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North, South Field Joint Ping-Pong Team

Posted November. 03, 2005 07:19,   


At the soccer field of Macao University of Science and Technology where the Fourth East Asian Games’ preliminary match between North Korea and Macao was held on Tuesday night.

A South Korean woman was waiting for a North Korean elderly man. She already spent almost an hour, checking everywhere, even the VIP rooms.

Her name is Lee Elisa (51), the first female head of the Taereung Training Center, who was also referred to as a “ping-pong queen” when she was a player. Then, after quite a long time passed, North Korea’s Angol Sports Village head Jang Tae Sam (62), along with five delegation members, appeared. They just arrived after they agreed to make a joint team of two Koreas. As soon as they appeared, Lee, with a big smile, rushed to them and grabbed their hands, saying that she hopes that not only ping-pong players but also all players of the two Koreas will create more chances to help each other.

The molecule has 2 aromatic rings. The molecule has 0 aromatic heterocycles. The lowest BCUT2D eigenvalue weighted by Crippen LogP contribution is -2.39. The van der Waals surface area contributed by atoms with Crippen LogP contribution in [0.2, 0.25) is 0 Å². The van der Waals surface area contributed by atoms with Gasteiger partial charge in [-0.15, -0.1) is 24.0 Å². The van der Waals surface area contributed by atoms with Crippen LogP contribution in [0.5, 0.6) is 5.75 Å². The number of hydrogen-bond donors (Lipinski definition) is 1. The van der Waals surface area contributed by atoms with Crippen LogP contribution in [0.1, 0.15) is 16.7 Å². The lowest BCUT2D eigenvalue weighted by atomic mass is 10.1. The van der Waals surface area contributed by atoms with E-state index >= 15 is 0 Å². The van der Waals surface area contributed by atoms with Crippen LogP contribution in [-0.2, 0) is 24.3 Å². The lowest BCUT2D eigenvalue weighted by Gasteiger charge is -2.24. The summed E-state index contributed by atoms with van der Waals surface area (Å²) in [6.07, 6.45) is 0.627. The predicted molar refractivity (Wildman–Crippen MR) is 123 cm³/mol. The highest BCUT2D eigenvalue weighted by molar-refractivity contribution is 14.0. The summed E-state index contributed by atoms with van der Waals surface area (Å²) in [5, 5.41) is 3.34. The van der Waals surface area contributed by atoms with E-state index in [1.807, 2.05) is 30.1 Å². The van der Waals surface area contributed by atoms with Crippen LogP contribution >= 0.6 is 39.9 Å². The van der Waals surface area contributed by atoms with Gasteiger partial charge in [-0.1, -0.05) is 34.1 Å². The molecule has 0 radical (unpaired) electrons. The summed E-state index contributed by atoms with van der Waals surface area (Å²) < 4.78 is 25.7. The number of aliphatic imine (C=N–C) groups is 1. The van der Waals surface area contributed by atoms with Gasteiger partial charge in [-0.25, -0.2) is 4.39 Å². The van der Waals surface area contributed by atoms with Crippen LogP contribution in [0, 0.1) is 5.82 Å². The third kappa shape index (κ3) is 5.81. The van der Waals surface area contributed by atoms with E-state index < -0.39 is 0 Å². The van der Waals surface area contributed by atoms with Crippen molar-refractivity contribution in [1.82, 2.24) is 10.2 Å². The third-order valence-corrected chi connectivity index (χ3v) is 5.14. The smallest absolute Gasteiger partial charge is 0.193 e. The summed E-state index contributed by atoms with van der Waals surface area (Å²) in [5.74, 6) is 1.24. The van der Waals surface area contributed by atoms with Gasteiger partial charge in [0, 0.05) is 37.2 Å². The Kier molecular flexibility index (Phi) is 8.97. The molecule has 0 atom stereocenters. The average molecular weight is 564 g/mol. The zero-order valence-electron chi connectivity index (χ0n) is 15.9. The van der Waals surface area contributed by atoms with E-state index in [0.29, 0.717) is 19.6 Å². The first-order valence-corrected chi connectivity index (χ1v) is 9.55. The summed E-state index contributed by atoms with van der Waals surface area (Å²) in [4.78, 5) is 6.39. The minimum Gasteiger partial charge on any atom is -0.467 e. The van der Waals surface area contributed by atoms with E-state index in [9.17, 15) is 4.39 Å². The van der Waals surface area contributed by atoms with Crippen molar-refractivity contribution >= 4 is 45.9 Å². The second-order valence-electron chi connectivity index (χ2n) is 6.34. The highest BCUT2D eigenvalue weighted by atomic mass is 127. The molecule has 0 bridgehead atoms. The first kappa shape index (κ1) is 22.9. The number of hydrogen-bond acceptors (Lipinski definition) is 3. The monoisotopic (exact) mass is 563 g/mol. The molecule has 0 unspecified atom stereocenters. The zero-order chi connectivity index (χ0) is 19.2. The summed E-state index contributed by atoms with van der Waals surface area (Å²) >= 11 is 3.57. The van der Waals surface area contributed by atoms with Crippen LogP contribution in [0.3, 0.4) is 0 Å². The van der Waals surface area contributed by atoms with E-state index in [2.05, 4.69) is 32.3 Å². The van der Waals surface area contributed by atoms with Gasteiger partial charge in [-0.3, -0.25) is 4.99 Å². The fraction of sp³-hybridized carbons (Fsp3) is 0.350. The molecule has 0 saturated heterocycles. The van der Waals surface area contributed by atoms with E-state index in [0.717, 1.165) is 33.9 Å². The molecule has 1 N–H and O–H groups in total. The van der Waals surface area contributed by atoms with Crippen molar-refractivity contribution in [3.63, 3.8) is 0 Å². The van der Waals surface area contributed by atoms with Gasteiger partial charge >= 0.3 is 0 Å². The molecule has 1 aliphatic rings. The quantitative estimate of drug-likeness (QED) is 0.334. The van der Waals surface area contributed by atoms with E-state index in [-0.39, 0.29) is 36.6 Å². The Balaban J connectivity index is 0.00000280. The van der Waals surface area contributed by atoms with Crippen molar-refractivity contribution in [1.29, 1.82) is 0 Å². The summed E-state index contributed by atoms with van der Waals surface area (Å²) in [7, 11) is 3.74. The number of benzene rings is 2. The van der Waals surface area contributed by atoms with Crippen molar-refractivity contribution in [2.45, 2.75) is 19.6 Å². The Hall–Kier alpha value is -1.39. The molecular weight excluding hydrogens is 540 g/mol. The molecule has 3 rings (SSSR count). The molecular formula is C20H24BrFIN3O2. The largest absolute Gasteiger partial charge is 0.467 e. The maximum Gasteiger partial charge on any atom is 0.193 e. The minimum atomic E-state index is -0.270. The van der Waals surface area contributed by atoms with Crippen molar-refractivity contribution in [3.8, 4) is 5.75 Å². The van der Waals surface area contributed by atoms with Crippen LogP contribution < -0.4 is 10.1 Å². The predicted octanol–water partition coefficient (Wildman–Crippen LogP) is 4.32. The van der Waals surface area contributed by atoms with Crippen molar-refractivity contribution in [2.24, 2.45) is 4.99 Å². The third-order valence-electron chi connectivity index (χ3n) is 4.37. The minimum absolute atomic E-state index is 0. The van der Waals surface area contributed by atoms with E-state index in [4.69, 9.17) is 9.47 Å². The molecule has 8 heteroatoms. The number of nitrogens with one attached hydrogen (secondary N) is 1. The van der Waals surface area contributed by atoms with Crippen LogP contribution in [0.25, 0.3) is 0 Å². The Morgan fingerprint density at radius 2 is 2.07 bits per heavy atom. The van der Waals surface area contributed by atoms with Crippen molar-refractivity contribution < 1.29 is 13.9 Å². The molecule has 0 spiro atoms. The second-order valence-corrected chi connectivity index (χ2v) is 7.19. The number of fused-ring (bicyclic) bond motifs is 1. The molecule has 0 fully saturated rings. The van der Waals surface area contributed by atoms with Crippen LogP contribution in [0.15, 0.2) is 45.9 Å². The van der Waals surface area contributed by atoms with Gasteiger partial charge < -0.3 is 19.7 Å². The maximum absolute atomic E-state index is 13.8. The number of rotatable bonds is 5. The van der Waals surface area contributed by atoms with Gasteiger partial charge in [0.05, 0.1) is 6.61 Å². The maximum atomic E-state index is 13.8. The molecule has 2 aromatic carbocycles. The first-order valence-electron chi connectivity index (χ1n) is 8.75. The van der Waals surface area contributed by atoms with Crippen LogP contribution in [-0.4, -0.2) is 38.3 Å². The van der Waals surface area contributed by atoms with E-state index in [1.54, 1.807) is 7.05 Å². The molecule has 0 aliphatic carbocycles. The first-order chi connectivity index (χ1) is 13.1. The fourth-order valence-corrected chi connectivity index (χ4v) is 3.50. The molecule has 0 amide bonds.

Lee suggested to Jang that he visit the Taereung Training Center later. Jang asked her about how South Korean ping-pong players have been doing, creating a friendly mood.

However, the mood changed into a closed meeting after Jang wanted to have a meeting in a VIP room in order to avoid reporters. Lee, who seemed to notice the North’s attention, didn’t make any comments after the 30-minute meeting was over. “Our relationship is already close enough not to release the details of conversation between us,” Lee said.

Instead, Lee said that in the case of ping-pong, generally male players from South Korea are stronger, while female players from North Korea are stronger. “A joint team could produce greater synergy,” said Lee, giving hints that they had talked about the possibility of making a joint team.